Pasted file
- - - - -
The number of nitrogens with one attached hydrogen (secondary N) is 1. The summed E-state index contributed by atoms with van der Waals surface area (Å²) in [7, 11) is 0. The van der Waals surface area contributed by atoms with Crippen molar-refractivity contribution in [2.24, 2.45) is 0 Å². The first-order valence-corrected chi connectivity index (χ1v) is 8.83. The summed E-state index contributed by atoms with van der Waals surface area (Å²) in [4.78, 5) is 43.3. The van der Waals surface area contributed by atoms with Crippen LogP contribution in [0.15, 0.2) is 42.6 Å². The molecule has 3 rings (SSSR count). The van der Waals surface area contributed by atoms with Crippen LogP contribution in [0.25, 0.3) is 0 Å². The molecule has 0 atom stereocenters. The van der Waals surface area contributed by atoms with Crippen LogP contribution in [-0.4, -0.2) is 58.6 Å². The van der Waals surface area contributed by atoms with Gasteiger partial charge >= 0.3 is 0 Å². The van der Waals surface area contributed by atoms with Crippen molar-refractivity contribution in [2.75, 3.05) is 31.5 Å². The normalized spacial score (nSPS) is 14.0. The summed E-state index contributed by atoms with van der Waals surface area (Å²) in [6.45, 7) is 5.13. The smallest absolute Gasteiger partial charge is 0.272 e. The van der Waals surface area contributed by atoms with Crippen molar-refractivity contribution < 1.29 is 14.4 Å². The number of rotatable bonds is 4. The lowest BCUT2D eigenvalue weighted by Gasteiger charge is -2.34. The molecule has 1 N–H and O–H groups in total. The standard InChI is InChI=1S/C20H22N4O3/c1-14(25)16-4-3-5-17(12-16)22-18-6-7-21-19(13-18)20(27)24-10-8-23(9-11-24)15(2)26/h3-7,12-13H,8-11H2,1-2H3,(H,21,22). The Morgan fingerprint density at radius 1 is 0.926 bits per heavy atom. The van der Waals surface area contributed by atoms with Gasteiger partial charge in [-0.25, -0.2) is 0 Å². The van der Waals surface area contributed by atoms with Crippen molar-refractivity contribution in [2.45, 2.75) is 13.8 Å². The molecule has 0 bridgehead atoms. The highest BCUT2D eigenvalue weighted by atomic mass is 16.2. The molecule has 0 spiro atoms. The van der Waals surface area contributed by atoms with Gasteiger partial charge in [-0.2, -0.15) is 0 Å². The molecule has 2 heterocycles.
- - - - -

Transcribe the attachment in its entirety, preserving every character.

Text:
The number of nitrogens with one attached hydrogen (secondary N) is 1. The summed E-state index contributed by atoms with van der Waals surface area (Å²) in [7, 11) is 0. The van der Waals surface area contributed by atoms with Crippen molar-refractivity contribution in [2.24, 2.45) is 0 Å². The first-order valence-corrected chi connectivity index (χ1v) is 8.83. The summed E-state index contributed by atoms with van der Waals surface area (Å²) in [4.78, 5) is 43.3. The van der Waals surface area contributed by atoms with Crippen LogP contribution in [0.15, 0.2) is 42.6 Å². The molecule has 3 rings (SSSR count). The van der Waals surface area contributed by atoms with Crippen LogP contribution in [0.25, 0.3) is 0 Å². The molecule has 0 atom stereocenters. The van der Waals surface area contributed by atoms with Crippen LogP contribution in [-0.4, -0.2) is 58.6 Å². The van der Waals surface area contributed by atoms with Gasteiger partial charge >= 0.3 is 0 Å². The van der Waals surface area contributed by atoms with Crippen molar-refractivity contribution in [2.75, 3.05) is 31.5 Å². The normalized spacial score (nSPS) is 14.0. The summed E-state index contributed by atoms with van der Waals surface area (Å²) in [6.45, 7) is 5.13. The smallest absolute Gasteiger partial charge is 0.272 e. The van der Waals surface area contributed by atoms with Crippen molar-refractivity contribution < 1.29 is 14.4 Å². The number of rotatable bonds is 4. The lowest BCUT2D eigenvalue weighted by Gasteiger charge is -2.34. The molecule has 1 N–H and O–H groups in total. The standard InChI is InChI=1S/C20H22N4O3/c1-14(25)16-4-3-5-17(12-16)22-18-6-7-21-19(13-18)20(27)24-10-8-23(9-11-24)15(2)26/h3-7,12-13H,8-11H2,1-2H3,(H,21,22). The Morgan fingerprint density at radius 1 is 0.926 bits per heavy atom. The van der Waals surface area contributed by atoms with Gasteiger partial charge in [-0.25, -0.2) is 0 Å². The van der Waals surface area contributed by atoms with Crippen molar-refractivity contribution in [2.45, 2.75) is 13.8 Å². The molecule has 0 bridgehead atoms. The highest BCUT2D eigenvalue weighted by atomic mass is 16.2. The molecule has 0 spiro atoms. The van der Waals surface area contributed by atoms with Gasteiger partial charge in [-0.2, -0.15) is 0 Å². The molecule has 2 heterocycles.